Refinishing Hardwood Floors

refinishing hardwood floors for beginners

Did you see Tuesday’s post with our fall bucket list? I can’t wait to start crossing items off that list! Fall might just be my favorite season. Maybe.

Anyways, we are officially more than halfway through on our last big project before move in: refinishing the hardwood floors. I hope to compile a big “before” post to show you the condition that our house was in when we bought it soon, but for now I will say that the hardwood floors were hidden under cat pee soaked carpet – not kidding – and were so damaged that we had to replace approximately 1/3 of the hardwoods and even a good amount of the subfloor underneath.  It was quite a project and, let me tell you, not one we were anticipating! Fortunately, my husband found some brand new hardwoods on Craigslist for a steal and threaded the old hardwoods that were salvageable with the new. I am so thankful that we were able to save some of the original hardwoods and didn’t have to put down carpet. I’m pretty sure genuine hardwood will always be my favorite flooring material. As my dad says, “there’s nothing like the real stuff.”

After finishing all the painting and other major projects, we were finally able to start on the refinishing process last weekend. Now, my husband had never sanded flooring before, and of IMG_4115course we heard all the horror stories of ruined, wavy floors. He consulted with several people before attempting it himself, and he also opted not to rent the oversized drum sander.  First he sanded the steps with a hand sander (we just have two sets of 5 steps- it’s a bi-level) and then he rented an edger to sand around the room edges and hallway. Then he began the process of sanding the main flooring. And guess what? It wasn’t hard. Just incredibly labor-intensive. His verdict is that if you have any inclination to work with your hands at all, you can probably do it well. And in my opinion the floors look like a professional did them – smooth and even! Not to mention it saves us almost $8,000 by the time we stain…ridiculous.

hardwood floor refinishing
Raw floors after one rough sand
hardwood floors refinish
Raw floors after second rough sand









I got so excited when I walked in the house and saw the floors as pictured above. I can’t believe that after all that damage, they look so good (and that’s not the finished product). I am a true believer that before replacing floors, you need to SAND THEM OUT! anyways, they were almost in good enough shape to go natural, but there are two species of wood (red & white oak) and you can unfortunately pick out the new wood. So, we experimented with stains. We wanted something not too dark to show every speck of dust and pet hair,but not at all yellow-y/orange-y like the lighter stains tend to appear.  And let me tell you -the process of selecting a stain is much more fun than that of selecting a paint color! You can buy little jars of stain to test.


top half: miniwax provencial bottom half: miniwax honey









The image on the right (Miniwax provencial) is the current stain color we are LOVING. However, it is oil based and Solomon wanted to find a water-based stain so it won’t yellow or develop rings over time. We might try to match the stain exactly if possible! It doesn’t have a yellow cast, is the perfect balance between light & dark, and disguises the difference in woods so well. It gives me an instant cozy feeling and makes me think of reading under blankets with rain beating on the windows.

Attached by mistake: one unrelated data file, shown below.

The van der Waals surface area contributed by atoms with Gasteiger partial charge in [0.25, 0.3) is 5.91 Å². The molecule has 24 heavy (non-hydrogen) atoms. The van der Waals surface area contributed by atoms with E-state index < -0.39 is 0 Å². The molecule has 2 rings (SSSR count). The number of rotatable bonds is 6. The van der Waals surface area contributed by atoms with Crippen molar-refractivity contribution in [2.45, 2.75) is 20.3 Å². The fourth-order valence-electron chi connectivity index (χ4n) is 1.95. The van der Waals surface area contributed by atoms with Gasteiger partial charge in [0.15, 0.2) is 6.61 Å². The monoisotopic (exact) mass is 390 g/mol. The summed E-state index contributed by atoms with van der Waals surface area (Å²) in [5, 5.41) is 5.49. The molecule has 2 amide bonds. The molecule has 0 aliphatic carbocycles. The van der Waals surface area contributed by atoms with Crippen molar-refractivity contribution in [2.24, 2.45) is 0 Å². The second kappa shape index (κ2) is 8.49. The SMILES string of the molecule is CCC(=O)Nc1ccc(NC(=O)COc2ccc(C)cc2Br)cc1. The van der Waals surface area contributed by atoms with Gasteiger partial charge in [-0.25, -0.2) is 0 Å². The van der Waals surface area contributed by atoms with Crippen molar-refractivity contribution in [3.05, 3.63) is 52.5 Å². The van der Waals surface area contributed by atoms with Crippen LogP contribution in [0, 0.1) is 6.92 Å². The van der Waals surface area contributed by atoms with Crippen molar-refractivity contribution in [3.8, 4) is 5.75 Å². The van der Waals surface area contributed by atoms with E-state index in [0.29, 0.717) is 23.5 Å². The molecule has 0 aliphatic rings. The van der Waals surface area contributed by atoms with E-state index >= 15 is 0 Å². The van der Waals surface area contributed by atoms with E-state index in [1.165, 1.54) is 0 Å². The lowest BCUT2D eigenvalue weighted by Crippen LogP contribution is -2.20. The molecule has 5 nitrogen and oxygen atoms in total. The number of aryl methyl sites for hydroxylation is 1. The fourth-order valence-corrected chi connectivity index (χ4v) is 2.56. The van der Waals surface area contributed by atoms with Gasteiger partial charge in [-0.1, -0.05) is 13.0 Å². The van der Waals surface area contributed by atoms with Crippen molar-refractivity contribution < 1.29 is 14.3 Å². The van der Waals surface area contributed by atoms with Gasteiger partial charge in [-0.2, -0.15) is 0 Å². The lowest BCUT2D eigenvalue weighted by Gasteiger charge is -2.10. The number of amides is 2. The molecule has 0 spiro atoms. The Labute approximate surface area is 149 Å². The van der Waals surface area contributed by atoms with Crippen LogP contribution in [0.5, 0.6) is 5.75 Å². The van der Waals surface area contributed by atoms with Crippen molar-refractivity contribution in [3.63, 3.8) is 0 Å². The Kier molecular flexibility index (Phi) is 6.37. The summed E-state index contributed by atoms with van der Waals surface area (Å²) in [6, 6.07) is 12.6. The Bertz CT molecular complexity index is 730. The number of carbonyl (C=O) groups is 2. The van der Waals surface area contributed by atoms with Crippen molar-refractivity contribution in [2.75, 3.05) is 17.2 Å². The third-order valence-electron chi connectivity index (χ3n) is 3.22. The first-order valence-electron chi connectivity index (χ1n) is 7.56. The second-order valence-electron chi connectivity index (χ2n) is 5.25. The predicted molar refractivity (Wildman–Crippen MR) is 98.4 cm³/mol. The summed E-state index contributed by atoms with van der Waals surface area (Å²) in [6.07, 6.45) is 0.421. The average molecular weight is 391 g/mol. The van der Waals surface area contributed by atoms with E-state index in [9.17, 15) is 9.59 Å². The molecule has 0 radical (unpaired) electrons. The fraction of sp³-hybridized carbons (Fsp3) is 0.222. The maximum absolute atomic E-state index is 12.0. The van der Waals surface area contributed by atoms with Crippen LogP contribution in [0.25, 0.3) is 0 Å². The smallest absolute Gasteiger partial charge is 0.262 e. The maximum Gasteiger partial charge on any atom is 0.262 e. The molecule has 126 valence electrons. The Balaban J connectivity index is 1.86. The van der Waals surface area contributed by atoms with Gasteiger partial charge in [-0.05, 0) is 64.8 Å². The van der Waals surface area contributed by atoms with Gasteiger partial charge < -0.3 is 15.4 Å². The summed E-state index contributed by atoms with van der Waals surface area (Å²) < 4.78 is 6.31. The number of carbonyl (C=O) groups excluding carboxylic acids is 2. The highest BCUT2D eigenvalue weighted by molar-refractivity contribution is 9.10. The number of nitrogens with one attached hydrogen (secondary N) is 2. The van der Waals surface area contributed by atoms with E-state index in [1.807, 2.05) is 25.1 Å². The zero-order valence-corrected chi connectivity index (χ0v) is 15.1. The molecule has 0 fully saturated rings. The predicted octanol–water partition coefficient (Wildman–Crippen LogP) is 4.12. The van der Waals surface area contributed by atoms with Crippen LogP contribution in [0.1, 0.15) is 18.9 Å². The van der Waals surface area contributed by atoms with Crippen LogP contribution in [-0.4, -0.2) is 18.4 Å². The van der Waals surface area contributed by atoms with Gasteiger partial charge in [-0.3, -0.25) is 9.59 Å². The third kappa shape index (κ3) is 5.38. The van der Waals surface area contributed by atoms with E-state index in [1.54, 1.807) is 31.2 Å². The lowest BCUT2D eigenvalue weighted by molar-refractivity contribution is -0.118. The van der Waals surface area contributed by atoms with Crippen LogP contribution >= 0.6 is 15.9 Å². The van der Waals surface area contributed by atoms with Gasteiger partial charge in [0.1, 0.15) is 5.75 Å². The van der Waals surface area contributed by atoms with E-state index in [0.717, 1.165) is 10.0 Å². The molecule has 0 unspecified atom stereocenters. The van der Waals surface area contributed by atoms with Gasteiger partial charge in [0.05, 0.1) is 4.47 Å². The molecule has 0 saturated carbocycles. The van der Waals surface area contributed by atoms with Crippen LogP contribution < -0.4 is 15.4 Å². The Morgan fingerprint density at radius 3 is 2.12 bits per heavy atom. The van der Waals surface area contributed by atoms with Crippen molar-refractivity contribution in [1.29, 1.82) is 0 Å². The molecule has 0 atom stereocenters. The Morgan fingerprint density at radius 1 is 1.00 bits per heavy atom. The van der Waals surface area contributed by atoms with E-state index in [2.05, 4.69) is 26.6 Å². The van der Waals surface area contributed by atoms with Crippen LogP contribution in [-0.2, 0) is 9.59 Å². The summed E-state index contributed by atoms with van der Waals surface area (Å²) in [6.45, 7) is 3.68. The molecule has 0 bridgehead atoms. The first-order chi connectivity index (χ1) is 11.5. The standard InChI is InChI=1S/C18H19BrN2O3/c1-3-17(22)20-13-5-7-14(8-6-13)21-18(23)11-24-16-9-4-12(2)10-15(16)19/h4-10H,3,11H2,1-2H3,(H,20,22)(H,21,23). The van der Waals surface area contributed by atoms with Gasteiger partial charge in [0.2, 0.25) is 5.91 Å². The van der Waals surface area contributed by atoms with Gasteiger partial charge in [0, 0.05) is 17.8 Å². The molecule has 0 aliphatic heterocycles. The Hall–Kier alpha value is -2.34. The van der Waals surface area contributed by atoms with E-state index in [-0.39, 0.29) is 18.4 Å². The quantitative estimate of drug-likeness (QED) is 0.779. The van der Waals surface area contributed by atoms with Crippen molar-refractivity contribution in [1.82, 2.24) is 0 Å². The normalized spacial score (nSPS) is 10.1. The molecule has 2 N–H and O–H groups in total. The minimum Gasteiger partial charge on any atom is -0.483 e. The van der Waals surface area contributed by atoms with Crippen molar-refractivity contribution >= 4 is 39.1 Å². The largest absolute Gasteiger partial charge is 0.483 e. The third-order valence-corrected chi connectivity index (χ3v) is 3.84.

I can’t wait to reveal the final product. Oh, and Solomon just reminded me that we bought the new wood for $250. We combined it with the old wood that we could save and covered about 600 sq. feet. The only additional cost will be the sander rentals, stain, and sealer, all of which are minimal. So worth it. Don’t rip out your old hardwoods! 😉

Our Fixer Upper + Our Lives

2015-05-17 17.09.21
moving the header, mid-progress (we consulted with a carpenter)

First off

     I’m aware that I haven’t written about our house yet here, like- at all- aside from little mentions of the work & our life around it.  It’s in part because I’m personally more excited about the design aspects of the reno. & about the ways it’s been impacting us, lifestyle-wise and
relationally.  But it’s also, quite honestly, because we’ve been total overdocumenters & organizing the photos to prepare posts at this stage is overwhelming to me.  I’d rather wait until we move & I have the space to collect my thoughts on it all, not to mention the time.  I’ve decided that while it certainty will have its place here on the blog, the actual WORK part of it won’t be the main feature.

     Because let’s be real : we’re not experts.  We’re a husband and wife team who decided to take on the crazy project of buying and fixing a home to live in.  I’d LOVE to share about what motivated that decision and what it means to make a home. I’d even love to share about the level of grit and perfectionism it took to subway tile the shower ourselves & perhaps even where we bought that tile, but I don’t want to tell you HOW to do it.  Because the internet is already ripe with information and professionals who are better able to handle that than myself.  [Plus, frankly, it’s not all that interesting to read about. #sorrynotsorry].

     *So please, bear with me a little while longer on that subject & I promise I will come through in the near future.  Of course, there are some sneak peaks on my Instagram & Facebook page already!

anyways, some thoughts on the process for now…

     We’re in this complete in-between season of our lives & it’s starting to catch up with us.  I just chatted with a friend this morning who has been teaching in Ecuador.  She finally made the decision to return the US rather than teach or travel the following school year.  Her flight has been booked & she is READY emotionally & mentally, but has to finish her classes.  She said it’s taking everything in her not to pack.  That even seeing her home address is making her anxious to be there.

     I completely understand.  When we moved last, I felt that my home was being taken from me.  My husband & I had just settled in a cozy, 2-bedroom duplex.  The decor was finally how we wanted it to be, our boxes were all unpacked, & we were spending our evenings walking our dog in the neighborhood park.  I loved the place.  It was a total downsize from the 4-bedroom cape cod we had previously rented, but it fit our needs perfectly.  We had moved just following my college graduation, so it was a complete whirlwind, emotional summer that was finally winding down.